The Best Undergraduate Courses and Personal Traits for a Career in Economics

The Courses & Software
You don’t need a specific undergraduate major to enter a master’s program in Economics. If your major isn't directly relevant to Econ, there are a handful of courses that will prepare you to hit the ground running in a graduate program. Josh Ballance ’12, a research associate with the Boston Federal Reserve who is attending Boston University Master’s in Statistics program, recommends getting your feet wet at the undergraduate level with Intro to Microeconomics and Macroeconomics, and having some knowledge of Calculus, Linear Algebra, and Calculus-based Statistics. If you want to take your expertise to the next level, Multi-variable Calculus is a tremendous help, which is usually the third course in an undergraduate Calculus sequence. According to Ballance, software knowledge is also a factor: “It’s an advantage to go beyond Excel and have a familiarity with at least one statistical analysis software application: Stata, SAS, R, and/or MatLab.”

Scott Lemons ’10, a Ph.D. candidate in Economics at the University of New Hampshire, also recommends a good grounding in social science courses such as Political Science, Psychology, and Sociology. “These courses help aspiring economists to understand context,” said Lemons, “by putting specific economic and statistical analysis into a broader human/global perspective.”

As you might imagine, a talent with numbers, equations, and all things technical is a good starting point. What surprises many people is that you’ll also need to use your intuitive, creative side.

The Personal Traits
As you might imagine, a talent with numbers, equations, and all things technical is a good starting point. What surprises many people is that you’ll also need to use your intuitive, creative side: “I’ve found that some of the best economists have the patience, stamina, and attention to detail required for deep research and analysis, yet are also able to ‘zoom out’ and put the work into a broader real-world context that a wider audience can understand,” said Lemons. “You’re often explaining findings to people who aren’t technically-inclined, so solid communication skills will be fundamental for your success” echoed Ballance.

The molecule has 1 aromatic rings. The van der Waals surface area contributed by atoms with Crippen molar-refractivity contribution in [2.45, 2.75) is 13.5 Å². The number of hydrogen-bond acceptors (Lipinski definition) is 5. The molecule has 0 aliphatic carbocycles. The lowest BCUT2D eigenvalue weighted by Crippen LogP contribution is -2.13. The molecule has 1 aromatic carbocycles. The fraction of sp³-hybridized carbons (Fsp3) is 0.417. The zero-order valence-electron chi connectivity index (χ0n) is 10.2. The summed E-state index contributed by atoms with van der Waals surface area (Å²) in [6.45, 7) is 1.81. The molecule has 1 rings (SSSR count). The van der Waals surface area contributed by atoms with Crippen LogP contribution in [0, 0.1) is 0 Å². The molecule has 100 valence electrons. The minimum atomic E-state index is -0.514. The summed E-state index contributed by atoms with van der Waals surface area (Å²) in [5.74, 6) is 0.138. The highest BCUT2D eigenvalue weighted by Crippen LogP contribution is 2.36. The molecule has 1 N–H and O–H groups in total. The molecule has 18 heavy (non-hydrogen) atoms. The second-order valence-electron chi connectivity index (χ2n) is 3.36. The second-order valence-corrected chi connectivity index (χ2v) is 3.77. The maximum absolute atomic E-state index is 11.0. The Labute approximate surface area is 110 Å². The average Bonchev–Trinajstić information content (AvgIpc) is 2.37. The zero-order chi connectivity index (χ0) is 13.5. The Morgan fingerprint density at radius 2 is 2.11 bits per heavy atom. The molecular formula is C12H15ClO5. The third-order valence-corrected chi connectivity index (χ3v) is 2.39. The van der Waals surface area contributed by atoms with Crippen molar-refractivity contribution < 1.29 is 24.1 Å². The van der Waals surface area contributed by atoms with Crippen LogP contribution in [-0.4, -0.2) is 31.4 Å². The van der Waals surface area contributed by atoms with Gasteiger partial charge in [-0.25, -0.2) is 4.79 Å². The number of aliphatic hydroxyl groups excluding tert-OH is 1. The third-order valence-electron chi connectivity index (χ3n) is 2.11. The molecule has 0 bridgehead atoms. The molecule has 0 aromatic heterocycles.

Edinaldo Tebaldi, Ph.D., director of the graduate program in Applied Economics at Bryant University, says great economists have a healthy curiosity about the interplay between social issues and economic policy, and an interest in answering relevant socio-economic questions. This leads to an obvious requirement that can’t be overlooked for any career: finding joy and satisfaction in the work. You should be able to envision yourself enjoying the process of doing data analysis with statistical and mathematical tools, and stewarding your results to be understood by a broad audience.

A Great Bonus at Bryant: Collaborating with World-Class Faculty
Turning to Bryant University’s graduate program in particular, Josh Ballance said: “Students who are driven will be far more likely to succeed at an institution where they can take advantage of personal opportunities to collaborate with faculty in their areas of interest. Having a sense for what you want to do with the graduate degree is helpful, so you know which faculty members can usher you towards achieving your career goals. Bryant has a high-touch environment in which faculty are extremely accessible and inclined to work closely with students. If you have initiative, the professors are ready to support you academically and professionally in every way they can.”

 

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